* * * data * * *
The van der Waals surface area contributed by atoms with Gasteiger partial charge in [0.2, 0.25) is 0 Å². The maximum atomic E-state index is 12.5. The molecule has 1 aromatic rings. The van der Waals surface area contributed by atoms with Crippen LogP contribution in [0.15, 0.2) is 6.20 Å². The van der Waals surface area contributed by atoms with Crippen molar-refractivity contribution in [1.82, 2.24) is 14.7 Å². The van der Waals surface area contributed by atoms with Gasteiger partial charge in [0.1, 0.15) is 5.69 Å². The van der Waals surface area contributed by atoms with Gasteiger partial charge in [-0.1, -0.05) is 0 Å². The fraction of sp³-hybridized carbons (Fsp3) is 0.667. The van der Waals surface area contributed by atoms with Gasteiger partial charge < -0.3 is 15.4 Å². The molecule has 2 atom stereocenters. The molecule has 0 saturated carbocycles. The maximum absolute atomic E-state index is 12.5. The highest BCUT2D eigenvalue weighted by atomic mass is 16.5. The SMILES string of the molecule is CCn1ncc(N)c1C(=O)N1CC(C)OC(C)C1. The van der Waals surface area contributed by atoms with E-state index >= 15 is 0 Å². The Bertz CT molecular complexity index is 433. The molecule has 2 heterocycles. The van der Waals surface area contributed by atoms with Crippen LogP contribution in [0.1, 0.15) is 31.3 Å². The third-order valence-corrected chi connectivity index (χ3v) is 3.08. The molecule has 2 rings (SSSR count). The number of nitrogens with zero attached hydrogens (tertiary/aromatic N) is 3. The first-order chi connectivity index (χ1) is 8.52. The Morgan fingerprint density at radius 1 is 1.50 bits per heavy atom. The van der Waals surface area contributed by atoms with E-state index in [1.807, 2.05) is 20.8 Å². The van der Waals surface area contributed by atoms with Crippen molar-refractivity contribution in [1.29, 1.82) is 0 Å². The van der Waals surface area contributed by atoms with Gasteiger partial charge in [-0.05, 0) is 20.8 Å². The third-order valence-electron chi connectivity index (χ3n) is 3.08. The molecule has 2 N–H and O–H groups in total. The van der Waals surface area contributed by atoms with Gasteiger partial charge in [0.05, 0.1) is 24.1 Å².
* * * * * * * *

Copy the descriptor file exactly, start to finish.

The van der Waals surface area contributed by atoms with Gasteiger partial charge in [0.2, 0.25) is 0 Å². The maximum atomic E-state index is 12.5. The molecule has 1 aromatic rings. The van der Waals surface area contributed by atoms with Crippen LogP contribution in [0.15, 0.2) is 6.20 Å². The van der Waals surface area contributed by atoms with Crippen molar-refractivity contribution in [1.82, 2.24) is 14.7 Å². The van der Waals surface area contributed by atoms with Gasteiger partial charge in [0.1, 0.15) is 5.69 Å². The van der Waals surface area contributed by atoms with Gasteiger partial charge in [-0.1, -0.05) is 0 Å². The fraction of sp³-hybridized carbons (Fsp3) is 0.667. The van der Waals surface area contributed by atoms with Gasteiger partial charge < -0.3 is 15.4 Å². The molecule has 2 atom stereocenters. The molecule has 0 saturated carbocycles. The maximum absolute atomic E-state index is 12.5. The highest BCUT2D eigenvalue weighted by atomic mass is 16.5. The SMILES string of the molecule is CCn1ncc(N)c1C(=O)N1CC(C)OC(C)C1. The van der Waals surface area contributed by atoms with E-state index >= 15 is 0 Å². The Bertz CT molecular complexity index is 433. The molecule has 2 heterocycles. The van der Waals surface area contributed by atoms with Crippen LogP contribution in [0.1, 0.15) is 31.3 Å². The third-order valence-corrected chi connectivity index (χ3v) is 3.08. The molecule has 2 rings (SSSR count). The number of nitrogens with zero attached hydrogens (tertiary/aromatic N) is 3. The first-order chi connectivity index (χ1) is 8.52. The Morgan fingerprint density at radius 1 is 1.50 bits per heavy atom. The van der Waals surface area contributed by atoms with E-state index in [1.807, 2.05) is 20.8 Å². The van der Waals surface area contributed by atoms with Crippen molar-refractivity contribution in [1.29, 1.82) is 0 Å². The van der Waals surface area contributed by atoms with Gasteiger partial charge in [-0.05, 0) is 20.8 Å². The third-order valence-electron chi connectivity index (χ3n) is 3.08. The molecule has 2 N–H and O–H groups in total. The van der Waals surface area contributed by atoms with Gasteiger partial charge in [0.05, 0.1) is 24.1 Å².